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SOURCE:  Excerpted from article by Patricia Lee/Houzz/realtytimes.com

“When the child is the one charged with helping parents downsize, these guidelines can smooth the process.  Many seniors eventually need to downsize to a smaller space, whether to a retirement community, a nursing facility or a room in a family member’s home.

If you’re the person faced with going through an aging parent’s belongings, it may be tempting to rent a storage unit and just pack it all away.  However, that can be an expensive way to merely delay the inevitable…instead, you could start the process as soon as possible, and here are some tips to help you through it:

1. Acknowledge the true magnitude of the task.  Moving from a home filled with years of memories can be very emotional process.  Not only do they have to downsize the physical memories of as long as a lifetime, but moving may also summon unwanted reminders of their mortality.  For both parent and child, de-cluttering takes patience – and for the child especially it can be difficult to stay motivated, since you won’t directly reap the rewards of a tidier space.  Further, your decluttering standards may be different than those of your parents.  What you consider trash may be your parents’ treasures, and this can lead to friction.  It’s important to involve your parents in the decision making process rather than taking over completely.  Soliciting their input and accommodating their desires is a way to show them you value their decisions and respect their belongings.  So mentally prepare yourself for what is to come…

2. Schedule bite-sized work sessions.  De-cluttering is time consuming, and it can be tiring for aging relatives.  If time permits, space out your sessions so you can maintain the energy to complete the entire home….no more than three or four hours at a time, perhaps just two to three times per week.

3. Understand your parents’ lifestyle.  Getting a snapshot of how you’re parents plan to live in their new home will help you narrow down what they keep – with the goal of retaining only what they actually love or need.  Sit down and sketch out a few details that can serve as guidance as you sort.

Below are some questions you could use as a starting point for your discussion with your parents.  You could even use their answers to guide a first pass at eliminating irrelevant items on your own – leaving fewer decisions for your parents to make.

What type of clothing do you need (Daily comfort wear?  Weekly church outfits?  Occasional dress-up?)

What is your current range of clothing sizes?  Can other sizes be donated?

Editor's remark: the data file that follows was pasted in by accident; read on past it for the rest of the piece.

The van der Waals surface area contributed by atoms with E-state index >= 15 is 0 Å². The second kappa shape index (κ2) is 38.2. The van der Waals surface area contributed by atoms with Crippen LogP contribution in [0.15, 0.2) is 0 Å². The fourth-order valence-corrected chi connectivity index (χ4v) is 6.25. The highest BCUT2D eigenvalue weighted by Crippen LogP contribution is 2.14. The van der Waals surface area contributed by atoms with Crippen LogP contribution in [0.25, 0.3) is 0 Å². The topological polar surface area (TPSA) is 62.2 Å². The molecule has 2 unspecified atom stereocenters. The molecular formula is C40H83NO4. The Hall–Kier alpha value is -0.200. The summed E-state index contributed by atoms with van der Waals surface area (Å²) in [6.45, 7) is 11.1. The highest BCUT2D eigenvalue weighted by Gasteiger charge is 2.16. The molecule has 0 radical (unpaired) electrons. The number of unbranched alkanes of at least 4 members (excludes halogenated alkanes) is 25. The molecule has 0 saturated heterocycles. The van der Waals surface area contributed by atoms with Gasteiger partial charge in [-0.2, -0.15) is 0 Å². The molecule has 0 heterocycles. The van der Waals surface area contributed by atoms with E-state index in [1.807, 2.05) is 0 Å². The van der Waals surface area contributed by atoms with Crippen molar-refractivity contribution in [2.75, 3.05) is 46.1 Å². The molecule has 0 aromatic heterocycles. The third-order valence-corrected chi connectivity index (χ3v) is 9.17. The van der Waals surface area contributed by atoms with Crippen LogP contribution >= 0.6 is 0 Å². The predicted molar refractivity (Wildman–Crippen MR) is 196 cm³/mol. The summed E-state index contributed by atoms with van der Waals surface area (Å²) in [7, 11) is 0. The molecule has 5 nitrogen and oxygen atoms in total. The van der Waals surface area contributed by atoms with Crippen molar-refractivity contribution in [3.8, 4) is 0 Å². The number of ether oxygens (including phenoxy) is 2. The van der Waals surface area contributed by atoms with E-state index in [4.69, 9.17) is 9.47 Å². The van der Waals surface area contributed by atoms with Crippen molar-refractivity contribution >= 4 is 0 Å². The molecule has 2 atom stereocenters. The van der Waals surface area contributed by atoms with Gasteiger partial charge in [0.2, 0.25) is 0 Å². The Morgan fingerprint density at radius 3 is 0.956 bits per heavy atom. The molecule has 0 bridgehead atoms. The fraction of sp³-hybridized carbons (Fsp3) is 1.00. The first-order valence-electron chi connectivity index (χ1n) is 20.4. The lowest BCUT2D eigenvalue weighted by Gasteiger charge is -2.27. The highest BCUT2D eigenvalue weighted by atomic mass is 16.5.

To what extent will you be cooking and baking?

Which suitcases and bags are no longer practical for travel?

Which books do you still read and which music do you still listen to?

4.  Start with the least sentimental items.  Practice makes perfect.  The decision to keep, toss, sell or donate becomes easier the more you practice.  Starting the de-cluttering with the least sentimental items such as linens and clothing, and working toward the most sentimental, such as photos and letters, can be a helpful way to ease into harder decision-making territory.

5.  De-clutter by category rather than room.  This will be helpful in terms of keeping your parents – and yourself – motivated and focused.  It’s easier to make decisions when items are grouped, as this helps you see all at once how many belongings you’re dealing with.  Also, you get a sense of accomplishment with the completion of each category.

6.  Keep only sentimental items that will displayed.  The truth is, some of these items have been buried in their houses for decades, so encourage them to keep only the items they’ll have out on display.  Memorabilia can’t be enjoyed while hidden away, and disposing of the items doesn’t diminish the memories associated with them.

7.  Take charge of your childhood items.  If your parents have saved all of your childhood memorabilia, they may be willing to turn those items over to you for sorting through.  This can be quite helpful for parents who are overwhelmed with culling their own possessions.  Now is also the time to remove any of your adult possessions that have been stored in their house.

8.  Remove unwanted items from the property.  Consider ordering a dumpster for trash, scheduling a charitable organization to pick up donations, and selling items at a consignment store or online.  It’s important to keep unwanted possessions moving as you continue the de-cluttering process, as storing them in the house may hinder progress.

9.  Treasure this quality time with your parents.  De-cluttering is undoubtedly hard work, and tensions often arise amid differing viewpoints.  So try to adjust your perspective when these moments inevitably come.  Instead of viewing the task as a chore, consider it a special time spent with your parents.  You may even hear some priceless stories about their youth and your childhood – especially if you maintain a patient attitude, and if you take the time to ask.

SOURCE:  Patricia Lee/Houzz Contributor/realtytimes.com  IMAGE: movelady.com

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